Footage emerges of masked vandals attacking home of Berland witness

Attackers check front door, then smash windows of house belonging to man who testified against sex offender rabbi accused of ‘miracle cure’ fraud

Masked vandals attack the home of a witness who testified against Rabbi Eliezer Berland, a convicted sex offender accused of fraud. (YouTube screenshot)
Masked vandals attack the home of a witness who testified against Rabbi Eliezer Berland, a convicted sex offender accused of fraud. (YouTube screenshot)

Footage emerged on Monday of masked attackers vandalizing the home of a man who testified against Rabbi Eliezer Berland in a fraud case.

In the security camera footage, the vandals, armed with clubs, first approach the home’s front door, then smash the house’s windows through their metal security bars, and at one point attempt to open one of its doors.

The witness was identified by Channel 13 as Rabbi Yom Tov Cheshin, who was once considered close to Berland.

Cheshin and his children were at home at the time of the attack but were not injured. The home is in the central city of Beit Shemesh, the report said.

One suspect in the attack was arrested Thursday and was remanded in custody on Friday.

On Thursday the Jerusalem Magistrate’s Court extended for a second time the detention of Berland, a convicted sex offender who has been arrested anew for allegedly defrauding terminally ill patients of millions of shekels by promising miracle cures. The 82-year-old was remanded for a further five days.

Judge Elazar Bialin said that “as had been established in the previous hearing, there was cause for detention as the suspect may attempt to flee justice” and there was also a risk of “substantial obstruction of the investigation” should he be freed.

Bialin replaced Judge Sharon Lary-Bavly for the hearing after Supreme Court President Esther Hayut ordered an inquiry into Lary-Bavly’s conduct during the previous hearing, when she mocked Berland.

During those deliberations, Berland’s attorney Amit Hadad raised the issue of his client’s poor health as a reason to not keep him in custody.

Lary-Bavly shot back, “Give him a Mentos [mint candy].” Lary-Bavly wrote in her decision that Berland had “cynically exploited” his alleged victims by, among other things, allegedly giving “Mentos to patients under the guise of medication.”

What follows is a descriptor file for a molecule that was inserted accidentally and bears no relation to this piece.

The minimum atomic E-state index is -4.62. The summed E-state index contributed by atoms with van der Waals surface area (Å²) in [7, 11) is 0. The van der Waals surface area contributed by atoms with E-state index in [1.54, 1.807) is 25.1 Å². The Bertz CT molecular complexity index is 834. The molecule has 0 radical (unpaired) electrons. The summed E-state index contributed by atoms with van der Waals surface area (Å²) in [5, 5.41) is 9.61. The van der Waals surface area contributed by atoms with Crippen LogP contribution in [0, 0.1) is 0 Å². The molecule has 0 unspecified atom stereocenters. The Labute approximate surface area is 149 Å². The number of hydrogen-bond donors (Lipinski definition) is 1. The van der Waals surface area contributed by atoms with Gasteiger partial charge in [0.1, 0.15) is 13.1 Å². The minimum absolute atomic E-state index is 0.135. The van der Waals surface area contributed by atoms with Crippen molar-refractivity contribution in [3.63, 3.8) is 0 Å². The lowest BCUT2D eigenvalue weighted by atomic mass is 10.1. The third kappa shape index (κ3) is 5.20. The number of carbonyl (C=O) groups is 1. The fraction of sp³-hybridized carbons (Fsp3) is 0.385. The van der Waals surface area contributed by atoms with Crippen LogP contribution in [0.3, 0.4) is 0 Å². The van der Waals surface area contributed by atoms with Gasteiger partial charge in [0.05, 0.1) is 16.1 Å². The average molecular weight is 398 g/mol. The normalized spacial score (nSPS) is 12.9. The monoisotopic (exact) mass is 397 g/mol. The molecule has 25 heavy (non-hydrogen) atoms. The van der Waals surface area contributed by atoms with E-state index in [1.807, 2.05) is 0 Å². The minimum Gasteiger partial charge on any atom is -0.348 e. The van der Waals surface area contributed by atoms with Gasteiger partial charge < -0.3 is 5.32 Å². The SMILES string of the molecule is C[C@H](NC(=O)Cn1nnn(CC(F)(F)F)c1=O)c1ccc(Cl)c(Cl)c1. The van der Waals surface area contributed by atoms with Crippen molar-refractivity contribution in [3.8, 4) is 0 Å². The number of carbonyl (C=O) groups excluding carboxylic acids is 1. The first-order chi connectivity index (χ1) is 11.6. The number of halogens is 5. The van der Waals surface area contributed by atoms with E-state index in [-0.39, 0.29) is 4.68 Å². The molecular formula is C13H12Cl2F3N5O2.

During Thursday’s hearing, Hadad again raised the issue of Berland’s poor health. “We are talking about an 82-year-old man who has previously suffered from cancer… and whose situation is deteriorating,” Hadad claimed.

Rabbi Eliezer Berland arrives for a court hearing at the Jerusalem Magistrate Court, on February 13, 2020. (Yonatan Sindel/Flash90)

Berland was arrested for fraud after hundreds of people complained to police that he had sold prayers and “wonder drugs” to desperate members of his community, and promised families of individuals with disabilities that their loved ones would be able to walk and families of convicted felons that their loved ones would be freed from prison.

He was arrested in Jerusalem’s Mea Shearim neighborhood along with his wife and other senior members of his ultra-Orthodox Shuvu Bonim sect as his followers clashed with police nearby.

In the arrest raid, dozens of boxes of powders and pills were found at Berland’s home that were given to supplicants as “wonder drugs.” Initial laboratory checks revealed them to be over-the-counter pain medication and candy, including Mentos, officials said.

Berland has denied the charges, saying he only offered blessings and healing services when asked, and at sums far lower than those alleged by police.

Berland commands a cult-like following among the thousands of members of his group, an offshoot of the Bratslav Hasidic sect. He fled Israel in 2013 amid allegations that he had sexually assaulted several female followers.

After evading arrest for three years and slipping through various countries, Berland returned to Israel and was sentenced to 18 months in prison in November 2016 on two counts of indecent acts and one case of assault, as part of a plea deal that included seven months of time served. He was freed just five months later, in part due to ill health.

Since then, he has resumed his activities as the leader of the Shuvu Bonim community.

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